Seeing the Ethiopian Prime Minister in Washington, D.C. (Photo by D. Monterrey)

(Photo by D. Monterrey)

MONTERREY--My Extended Family & Crashing the Party

There's the family you get and the family you make. And the parties you crash!

Debbie Monterrey
August 03, 2018 - 6:48 pm

by Debbie Monterrey,

There's the family you're born into (and I'm so lucky to have a fantastic one). There's the family you marry into (and I have great in-laws). 

And then, there's the family you acquire. In our case, through adoption. 

Everyone's adoption journey is different, but for us, we not only gained two children, but an extended family made up of the people we traveled through foreign nations with to get our children. Added benefit is gaining yet two more nations on our planet with which to connect (and sometimes stumbling upon an opportunity to see the Ethiopian Prime Minister! More on that later).

This year, 2018, has been The Year of Reunions. In January, it was a family cruise with my parents, my sister and her crew and my husband and kids.

In June, it was our biennial Hubei Reunion. In 2005, my husband and I traveled to China to bring home our beautiful daughter. We traveled for two weeks from Beijing to Wuhan (a sister city of St. Louis) to Guangzhou with 10 other families. To say we bonded during the experience would be an understatement, and the majority of us have kept in touch even before Facebook made it easy. We've had reunions held around the country, watched our families grow and relished not just watching our daughters run in a pack, but all the little brothers in this group becoming fast friends. 

Our 2018 Hubei Reunion
Photo taken by Cedar Lodge worker on my behalf on my phone

In July, we had our first Ethiopia reunion. Four families from around the country met randomly in Addis Ababa in 2010. We traveled the countryside and welcomed into our lives beautiful children. In our case, our now 9-year old son, Bekele ("Beck"). We shared news on Facebook and made efforts to see each other if we were traveling to another family's neck of the woods, but FINALLY, we all agreed upon a weekend to meet up in Washington, D.C.

Our 2018 Ethiopia Reunion
Photo taken by passerby on my phone at my request

A few weeks before the Washington trip, I saw on the AP wire that the new prime minister of Ethiopia was going to be visiting DC the same weekend we were there. How coincidental, the moms of the group agreed. Wouldn't it be neat to see him? 

Upon arriving in DC, I saw Ethiopians everywhere (turns out the DC area has the highest population of Ethiopians in the USA).  We knew there was a big event at the convention center, but one of our families said the line was around the building early in the morning already. We had passes for the White House tour and assumed we'd just miss the whole thing.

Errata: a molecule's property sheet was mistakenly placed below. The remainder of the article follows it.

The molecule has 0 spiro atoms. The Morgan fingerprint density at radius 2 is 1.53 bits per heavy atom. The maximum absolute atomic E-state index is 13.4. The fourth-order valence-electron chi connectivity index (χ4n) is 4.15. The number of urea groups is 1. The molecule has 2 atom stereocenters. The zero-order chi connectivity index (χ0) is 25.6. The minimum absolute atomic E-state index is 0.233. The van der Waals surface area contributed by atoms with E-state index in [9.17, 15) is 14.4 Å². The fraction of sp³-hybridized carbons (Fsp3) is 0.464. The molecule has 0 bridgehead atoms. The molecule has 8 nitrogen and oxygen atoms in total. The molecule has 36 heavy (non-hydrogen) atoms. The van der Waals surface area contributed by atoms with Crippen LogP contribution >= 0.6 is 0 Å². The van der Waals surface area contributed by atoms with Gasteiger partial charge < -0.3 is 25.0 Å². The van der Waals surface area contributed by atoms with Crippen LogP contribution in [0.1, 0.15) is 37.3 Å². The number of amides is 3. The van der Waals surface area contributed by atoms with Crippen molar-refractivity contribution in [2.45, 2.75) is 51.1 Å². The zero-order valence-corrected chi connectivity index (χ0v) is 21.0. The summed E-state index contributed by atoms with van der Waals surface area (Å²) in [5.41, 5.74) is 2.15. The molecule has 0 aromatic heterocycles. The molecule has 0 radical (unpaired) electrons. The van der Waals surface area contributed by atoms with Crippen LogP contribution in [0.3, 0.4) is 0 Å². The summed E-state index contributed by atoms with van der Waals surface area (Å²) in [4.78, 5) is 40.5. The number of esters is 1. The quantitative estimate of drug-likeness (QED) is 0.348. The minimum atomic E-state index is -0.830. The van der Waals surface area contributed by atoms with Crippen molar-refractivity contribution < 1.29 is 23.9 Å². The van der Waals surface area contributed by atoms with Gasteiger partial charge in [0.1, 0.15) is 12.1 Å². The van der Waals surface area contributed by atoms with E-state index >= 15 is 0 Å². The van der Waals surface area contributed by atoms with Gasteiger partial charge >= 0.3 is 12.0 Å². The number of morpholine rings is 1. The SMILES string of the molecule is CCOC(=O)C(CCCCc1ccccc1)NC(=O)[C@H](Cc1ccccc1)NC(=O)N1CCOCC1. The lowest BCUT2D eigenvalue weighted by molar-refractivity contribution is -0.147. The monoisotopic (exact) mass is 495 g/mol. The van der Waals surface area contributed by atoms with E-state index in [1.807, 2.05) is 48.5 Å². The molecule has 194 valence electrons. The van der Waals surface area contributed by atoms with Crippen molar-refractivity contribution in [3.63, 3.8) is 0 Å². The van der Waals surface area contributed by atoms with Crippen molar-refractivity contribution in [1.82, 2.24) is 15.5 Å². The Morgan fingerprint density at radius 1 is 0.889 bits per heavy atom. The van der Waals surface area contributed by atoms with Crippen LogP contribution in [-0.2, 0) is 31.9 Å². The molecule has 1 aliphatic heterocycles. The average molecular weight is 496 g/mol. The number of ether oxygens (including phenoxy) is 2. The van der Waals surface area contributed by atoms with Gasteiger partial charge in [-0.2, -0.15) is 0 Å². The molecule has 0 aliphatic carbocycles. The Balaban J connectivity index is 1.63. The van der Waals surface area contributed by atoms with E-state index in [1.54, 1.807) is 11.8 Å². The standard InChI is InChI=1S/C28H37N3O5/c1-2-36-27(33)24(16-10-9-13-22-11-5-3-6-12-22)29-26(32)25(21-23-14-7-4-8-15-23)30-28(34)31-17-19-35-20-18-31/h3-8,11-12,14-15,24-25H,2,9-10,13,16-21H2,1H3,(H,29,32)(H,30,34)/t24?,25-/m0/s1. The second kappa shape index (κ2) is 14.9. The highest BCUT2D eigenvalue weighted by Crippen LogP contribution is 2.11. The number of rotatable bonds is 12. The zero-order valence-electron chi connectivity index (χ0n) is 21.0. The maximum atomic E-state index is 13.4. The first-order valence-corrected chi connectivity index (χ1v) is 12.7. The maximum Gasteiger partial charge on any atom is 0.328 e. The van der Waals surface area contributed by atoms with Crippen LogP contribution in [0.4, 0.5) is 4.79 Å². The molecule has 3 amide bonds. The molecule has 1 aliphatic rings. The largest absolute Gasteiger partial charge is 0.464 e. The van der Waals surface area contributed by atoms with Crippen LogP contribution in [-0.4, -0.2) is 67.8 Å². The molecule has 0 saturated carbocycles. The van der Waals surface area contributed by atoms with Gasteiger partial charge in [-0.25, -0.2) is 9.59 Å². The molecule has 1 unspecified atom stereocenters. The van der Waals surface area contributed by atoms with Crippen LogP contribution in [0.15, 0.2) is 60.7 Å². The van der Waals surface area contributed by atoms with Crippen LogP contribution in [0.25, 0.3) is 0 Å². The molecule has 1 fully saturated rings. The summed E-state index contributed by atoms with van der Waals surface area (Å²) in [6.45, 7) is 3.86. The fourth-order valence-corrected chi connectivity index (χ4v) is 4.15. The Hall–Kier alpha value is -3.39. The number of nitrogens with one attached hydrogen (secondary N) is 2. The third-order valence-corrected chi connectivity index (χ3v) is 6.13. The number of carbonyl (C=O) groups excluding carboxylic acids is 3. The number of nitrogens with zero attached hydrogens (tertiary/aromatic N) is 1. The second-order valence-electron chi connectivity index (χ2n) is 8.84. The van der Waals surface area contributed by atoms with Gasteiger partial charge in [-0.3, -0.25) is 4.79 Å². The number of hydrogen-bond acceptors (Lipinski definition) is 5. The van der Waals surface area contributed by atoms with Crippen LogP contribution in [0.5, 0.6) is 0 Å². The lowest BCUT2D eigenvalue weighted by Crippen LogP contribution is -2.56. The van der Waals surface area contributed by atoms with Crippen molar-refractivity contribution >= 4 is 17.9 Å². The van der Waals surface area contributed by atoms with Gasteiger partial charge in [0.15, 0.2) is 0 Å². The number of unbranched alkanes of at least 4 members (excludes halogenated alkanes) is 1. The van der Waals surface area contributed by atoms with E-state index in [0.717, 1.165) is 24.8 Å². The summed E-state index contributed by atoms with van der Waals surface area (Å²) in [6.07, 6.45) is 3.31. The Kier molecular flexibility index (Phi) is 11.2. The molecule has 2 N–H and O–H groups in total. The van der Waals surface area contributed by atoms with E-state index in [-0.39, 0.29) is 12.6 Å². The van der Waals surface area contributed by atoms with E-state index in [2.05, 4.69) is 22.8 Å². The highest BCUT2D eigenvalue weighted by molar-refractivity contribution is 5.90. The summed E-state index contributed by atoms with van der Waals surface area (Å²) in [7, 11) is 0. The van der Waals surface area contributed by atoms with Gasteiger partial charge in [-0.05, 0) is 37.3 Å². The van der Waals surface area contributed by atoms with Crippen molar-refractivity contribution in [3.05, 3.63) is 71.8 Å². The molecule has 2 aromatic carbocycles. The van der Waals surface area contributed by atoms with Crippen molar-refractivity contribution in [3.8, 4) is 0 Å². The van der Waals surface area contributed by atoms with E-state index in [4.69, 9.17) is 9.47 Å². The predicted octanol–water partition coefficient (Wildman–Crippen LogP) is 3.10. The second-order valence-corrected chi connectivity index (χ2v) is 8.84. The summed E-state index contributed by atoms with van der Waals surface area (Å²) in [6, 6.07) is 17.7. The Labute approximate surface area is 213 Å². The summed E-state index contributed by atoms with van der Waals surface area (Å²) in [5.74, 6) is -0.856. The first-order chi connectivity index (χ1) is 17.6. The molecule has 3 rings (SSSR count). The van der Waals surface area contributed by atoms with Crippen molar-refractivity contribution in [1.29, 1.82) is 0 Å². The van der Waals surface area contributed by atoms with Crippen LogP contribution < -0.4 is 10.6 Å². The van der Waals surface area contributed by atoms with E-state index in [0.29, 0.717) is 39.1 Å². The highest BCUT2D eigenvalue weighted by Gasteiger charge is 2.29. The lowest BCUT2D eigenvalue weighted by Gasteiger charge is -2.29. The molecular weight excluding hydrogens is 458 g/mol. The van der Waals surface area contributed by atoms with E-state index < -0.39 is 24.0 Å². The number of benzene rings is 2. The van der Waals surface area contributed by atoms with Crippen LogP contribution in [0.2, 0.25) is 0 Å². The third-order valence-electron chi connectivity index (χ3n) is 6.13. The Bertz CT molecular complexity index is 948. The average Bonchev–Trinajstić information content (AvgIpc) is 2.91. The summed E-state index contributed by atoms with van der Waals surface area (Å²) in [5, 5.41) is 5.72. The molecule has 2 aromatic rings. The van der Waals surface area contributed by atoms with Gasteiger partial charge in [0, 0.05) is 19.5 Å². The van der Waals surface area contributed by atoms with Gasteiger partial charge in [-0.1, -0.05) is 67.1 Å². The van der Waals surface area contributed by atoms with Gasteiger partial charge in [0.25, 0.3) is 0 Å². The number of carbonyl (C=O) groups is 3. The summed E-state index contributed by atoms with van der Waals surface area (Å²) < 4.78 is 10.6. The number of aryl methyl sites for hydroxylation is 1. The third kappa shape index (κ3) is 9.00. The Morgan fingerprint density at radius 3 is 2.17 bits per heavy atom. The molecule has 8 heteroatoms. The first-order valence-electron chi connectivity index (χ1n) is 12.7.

The gorgeous Ethiopian hostess at a sidewalk cafe told us she was heading there, that we should, too, that the mayor had declared it Ethiopia Day, and the prime minister himself was set to speak that very afternoon at this event, which was free with no tickets necessary.

My husband, the kids and I finished up lunch, texted the other families that we were heading to the convention center "just to see" and would report back. After a long-ish walk on a very hot day, we found a huge throng of Ethiopians, as promised, lined up all around the building. So we joined the line.

Crowd shot outside Washington Convention Center in DC to see Ethiopian Prime Minister
Photo by Debbie Monterrey

Two of our families managed to find us in the throng of thousands and we all stood there wondering what was actually going to happen inside. We really had no idea what to expect, but when you plan your Ethiopia reunion and it turns out to be Ethiopia Day and the Ethiopian Prime Minister is in town, you wait around and see. You crash the party.

Upon entering the convention center, we were amazed to see the entire floor filled with a sea of people (as many as 20,000) and the red/orange/green colors of Ethiopia's flag. Many of the speakers we couldn't understand (they were speaking Amharic), but the excitement was palpable.

When Prime Minister Dr. Abiy Ahmed took the stage, the place went crazy with cheers and waving flags and chants ("ABIY! ABIY! ABIY!"). I only caught a small part of what he said but could ride the wave of euphoria, nonetheless.

On the way out, probably the only other white people in the crowd of thousands sidled up to us and, noticing our kids, told us they, too, had adopted from Ethiopia and had just happened to be in town for the weekend when they heard the prime minister would be speaking.

We all marveled at our luck and how welcomed we all felt at the event.

What a blessing.

Ethiopian PM Dr. Abiy Ahmed (Photo of T-shirt taken by D. Monterrey)
Ethiopian PM Dr. Abiy Ahmed (Photo of T-shirt taken by D. Monterrey)

"Demolish the Wall. Build a Bridge."

For the rest of our time in Washington, D.C., we ran into many Ethiopians and every time we'd say we were at the Dr. Abiy event, it felt like we were being welcomed into their circle. And to a person, they gushed about Dr. Abiy, the reforms he's making in Ethiopia, including tearing down the wall between it and Eritrea, bringing peace and normalized relations. (For more on Abiy, Ethiopia and Eritrea, read this from The Atlantic).

I love my ethnically diverse family, both related and adopted. The more the merrier.

“You don’t choose your family. They are God’s gift to you, as you are to them.”--Desmond Tutu